On a suggestion from a friend, I switched a couple of reels to Floroclear from P-Line. It is a copolymer line with a florocarbon coating. SO you get the best of both worlds. I absolutley love this line. It casts like a rocket on spinning & baitcasting & rarely loops. I've used 6, 8, 10, & 12lb, with all of them working out well. This line has less stretch than mono and I feel is much stronger. I rarely broken off on a fish or a snag, even with the 6 & 8lb. Plus this line is smaller in diameter than any mono so you can get away with a heavier line. The florocarbon coating makes the line a little less visable in the water.

It is a little more expensive, like $15 for 600 yards but it is well worth it. I haven't tried P-Lines new florocarbon line yet but I'm gonna have a tough time switching.

By the Way.......
Is that true (in a above post) that florocarbon takes more of a beating in the sun & heat than mono? I thought it was the the other way around.
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I have used f-carbon, P Line, Trilene XL and XT and had success with each line. I am not trying a new line called Real Line. So far I have been impressed. It has low stretch, low memory, available in clear and green, and reasonably priced. I purchased a 1200 yard spool for 16.00.
I use flourcarbon line in situations where I think the fish are wary of line. PLine copolymer is flouro coated, but you can still see it. I am not a big fan of PLine altough some of my friends

Spinning reels and fourocarbon....can they get along? YES.,.....Use a LARGE diameter spool reel. Bass Pro Shops 40 series, Shimano 4000 series, etc. The line will lay better, rememberthis stuff likes to be straight, not coiled. It will want to shoot off the end of teh spool like a slinky. USE SILICONE SPRAY or REEL MAGIC on your line......I guess you missed Kevin saying that when you were sold on flouro....He is a great salesman.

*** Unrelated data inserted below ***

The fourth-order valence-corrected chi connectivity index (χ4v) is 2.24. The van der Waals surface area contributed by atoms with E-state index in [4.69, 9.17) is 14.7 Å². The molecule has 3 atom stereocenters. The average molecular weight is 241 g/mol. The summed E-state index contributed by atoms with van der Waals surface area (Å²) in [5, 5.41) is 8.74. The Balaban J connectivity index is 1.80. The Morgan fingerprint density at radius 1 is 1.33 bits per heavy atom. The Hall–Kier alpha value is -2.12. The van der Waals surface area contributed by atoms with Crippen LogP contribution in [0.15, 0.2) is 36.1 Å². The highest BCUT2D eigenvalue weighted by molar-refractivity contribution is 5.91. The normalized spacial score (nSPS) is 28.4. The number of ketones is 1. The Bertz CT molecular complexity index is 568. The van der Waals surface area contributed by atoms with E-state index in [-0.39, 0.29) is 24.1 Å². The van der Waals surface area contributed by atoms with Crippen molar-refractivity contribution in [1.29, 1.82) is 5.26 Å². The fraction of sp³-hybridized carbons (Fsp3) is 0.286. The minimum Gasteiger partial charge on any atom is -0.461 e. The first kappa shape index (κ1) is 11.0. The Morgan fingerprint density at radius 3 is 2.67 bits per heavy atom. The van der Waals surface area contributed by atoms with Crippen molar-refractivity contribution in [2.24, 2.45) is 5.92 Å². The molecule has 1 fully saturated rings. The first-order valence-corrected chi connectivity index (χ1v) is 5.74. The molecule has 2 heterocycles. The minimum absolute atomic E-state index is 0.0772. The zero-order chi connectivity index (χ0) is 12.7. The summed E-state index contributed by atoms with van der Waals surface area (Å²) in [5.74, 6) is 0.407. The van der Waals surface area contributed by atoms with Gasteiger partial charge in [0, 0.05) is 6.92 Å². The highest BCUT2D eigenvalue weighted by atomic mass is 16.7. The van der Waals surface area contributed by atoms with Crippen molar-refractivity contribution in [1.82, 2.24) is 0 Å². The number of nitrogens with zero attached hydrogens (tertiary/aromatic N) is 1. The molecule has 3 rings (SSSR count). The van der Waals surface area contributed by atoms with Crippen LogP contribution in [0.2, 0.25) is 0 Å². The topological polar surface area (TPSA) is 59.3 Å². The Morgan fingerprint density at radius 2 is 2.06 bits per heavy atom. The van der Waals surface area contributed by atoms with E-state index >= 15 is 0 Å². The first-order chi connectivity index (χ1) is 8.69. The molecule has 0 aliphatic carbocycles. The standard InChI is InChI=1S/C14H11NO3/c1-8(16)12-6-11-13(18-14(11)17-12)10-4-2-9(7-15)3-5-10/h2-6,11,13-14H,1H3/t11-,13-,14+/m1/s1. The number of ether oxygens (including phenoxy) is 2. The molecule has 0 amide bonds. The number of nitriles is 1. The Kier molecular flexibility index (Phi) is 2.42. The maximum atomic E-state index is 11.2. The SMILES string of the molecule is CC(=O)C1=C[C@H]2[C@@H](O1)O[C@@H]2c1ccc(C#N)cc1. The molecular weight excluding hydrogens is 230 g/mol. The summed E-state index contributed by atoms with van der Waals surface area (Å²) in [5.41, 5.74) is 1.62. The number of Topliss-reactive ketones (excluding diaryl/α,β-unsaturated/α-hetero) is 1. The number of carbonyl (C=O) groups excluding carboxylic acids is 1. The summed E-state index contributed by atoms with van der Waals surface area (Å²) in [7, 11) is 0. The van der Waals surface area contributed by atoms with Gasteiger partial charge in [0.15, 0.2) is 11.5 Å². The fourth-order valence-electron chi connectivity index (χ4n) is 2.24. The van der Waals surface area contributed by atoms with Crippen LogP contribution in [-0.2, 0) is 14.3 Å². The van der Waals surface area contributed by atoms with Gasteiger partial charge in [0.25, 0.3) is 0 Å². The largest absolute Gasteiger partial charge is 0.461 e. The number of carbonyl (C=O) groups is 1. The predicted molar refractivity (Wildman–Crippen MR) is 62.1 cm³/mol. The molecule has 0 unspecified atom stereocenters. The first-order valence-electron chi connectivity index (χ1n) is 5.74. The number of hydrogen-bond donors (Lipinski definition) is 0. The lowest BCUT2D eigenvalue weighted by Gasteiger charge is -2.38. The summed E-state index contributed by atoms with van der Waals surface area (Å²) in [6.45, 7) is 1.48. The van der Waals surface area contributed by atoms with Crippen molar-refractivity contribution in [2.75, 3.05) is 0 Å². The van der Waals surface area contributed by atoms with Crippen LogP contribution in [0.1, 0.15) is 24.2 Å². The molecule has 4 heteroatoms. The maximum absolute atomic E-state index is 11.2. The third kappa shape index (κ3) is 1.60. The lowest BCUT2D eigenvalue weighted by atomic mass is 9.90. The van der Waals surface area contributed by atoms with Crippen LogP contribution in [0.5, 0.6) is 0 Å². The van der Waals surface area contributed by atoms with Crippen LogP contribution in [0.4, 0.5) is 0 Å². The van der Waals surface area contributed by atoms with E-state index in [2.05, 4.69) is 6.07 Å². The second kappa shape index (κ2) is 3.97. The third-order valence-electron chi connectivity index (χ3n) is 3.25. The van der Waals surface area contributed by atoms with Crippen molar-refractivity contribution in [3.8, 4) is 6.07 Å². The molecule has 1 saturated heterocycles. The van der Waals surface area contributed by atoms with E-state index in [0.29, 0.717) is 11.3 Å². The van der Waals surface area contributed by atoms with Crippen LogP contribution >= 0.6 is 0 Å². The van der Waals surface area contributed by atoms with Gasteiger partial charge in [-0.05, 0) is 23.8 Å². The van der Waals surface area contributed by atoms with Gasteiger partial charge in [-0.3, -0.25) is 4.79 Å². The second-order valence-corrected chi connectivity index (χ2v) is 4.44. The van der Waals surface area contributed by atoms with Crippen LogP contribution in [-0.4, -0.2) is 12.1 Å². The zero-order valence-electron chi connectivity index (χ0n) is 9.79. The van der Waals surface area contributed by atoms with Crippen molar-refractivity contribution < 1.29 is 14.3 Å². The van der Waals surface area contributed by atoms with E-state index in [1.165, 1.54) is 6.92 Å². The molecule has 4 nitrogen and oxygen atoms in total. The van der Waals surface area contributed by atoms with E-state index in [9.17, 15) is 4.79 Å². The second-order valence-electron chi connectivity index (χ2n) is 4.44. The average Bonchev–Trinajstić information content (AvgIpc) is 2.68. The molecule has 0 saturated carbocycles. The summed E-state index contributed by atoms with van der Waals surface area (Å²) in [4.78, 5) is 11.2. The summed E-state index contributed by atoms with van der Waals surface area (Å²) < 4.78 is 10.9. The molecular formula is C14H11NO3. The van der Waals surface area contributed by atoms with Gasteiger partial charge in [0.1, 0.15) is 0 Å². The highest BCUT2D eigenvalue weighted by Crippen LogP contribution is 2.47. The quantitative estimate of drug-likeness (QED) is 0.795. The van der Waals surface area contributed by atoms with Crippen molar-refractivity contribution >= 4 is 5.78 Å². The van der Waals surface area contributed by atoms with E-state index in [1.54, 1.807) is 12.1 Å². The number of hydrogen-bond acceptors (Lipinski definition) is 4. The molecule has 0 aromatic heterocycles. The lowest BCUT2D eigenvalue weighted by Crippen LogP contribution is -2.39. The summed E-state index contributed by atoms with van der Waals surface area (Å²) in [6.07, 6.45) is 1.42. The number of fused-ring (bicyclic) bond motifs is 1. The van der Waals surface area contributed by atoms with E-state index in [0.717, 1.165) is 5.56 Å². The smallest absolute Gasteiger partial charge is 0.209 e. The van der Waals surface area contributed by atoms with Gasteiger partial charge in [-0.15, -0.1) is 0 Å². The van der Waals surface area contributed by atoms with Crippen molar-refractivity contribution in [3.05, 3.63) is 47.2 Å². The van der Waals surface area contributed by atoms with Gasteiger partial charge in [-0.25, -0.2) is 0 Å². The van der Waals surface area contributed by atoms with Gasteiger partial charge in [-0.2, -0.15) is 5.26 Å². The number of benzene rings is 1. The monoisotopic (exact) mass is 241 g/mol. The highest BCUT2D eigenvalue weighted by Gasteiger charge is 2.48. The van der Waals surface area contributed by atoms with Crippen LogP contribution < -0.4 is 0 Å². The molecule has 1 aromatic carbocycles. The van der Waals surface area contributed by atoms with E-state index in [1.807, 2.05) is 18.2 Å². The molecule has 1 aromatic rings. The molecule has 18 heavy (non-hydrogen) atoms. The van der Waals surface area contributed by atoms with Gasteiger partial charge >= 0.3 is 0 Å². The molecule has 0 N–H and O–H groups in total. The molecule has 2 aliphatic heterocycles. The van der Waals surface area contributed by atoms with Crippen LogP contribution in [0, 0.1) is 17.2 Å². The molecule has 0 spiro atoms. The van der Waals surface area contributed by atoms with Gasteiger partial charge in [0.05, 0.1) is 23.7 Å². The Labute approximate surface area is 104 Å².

Vanish fluorocarbon: by berkley. This all-new revolutionary line represents a break-through in fluorocarbon lines. Berkley scientists have altered the molecular structure of Vanish fluorocarbon to create a line that's virtually invisible in the water. It is extra sensitive to detect bites, yet offers shock absorbency for fighting power after the hook set. Also the soft, low-memory formula casts easily, making it ideal for both SPINNING and casting reels.
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Looks like a cut and paste ad from the Berkely

My favorite line is the Yozuri Flurocarbon line...

Complete spool for any spin or crankin'.

For jigging I like to fill the spool with floresent green Firewire with barrel swivel and about 2-3' of flurocarbon as the leader. The purpose is when jigging sometimes waleye and bass hit when raising the jig and the fish continue to rise. With the BIRGHT GREEN LINE it allows me to see the line go limp much easier.
This spring I am trying Real Line. So far I am impressed with it. The line has little memory, seems to be sensitivity, and is abraision resistant. I purchased 1200 yards for 16.00....a good deal.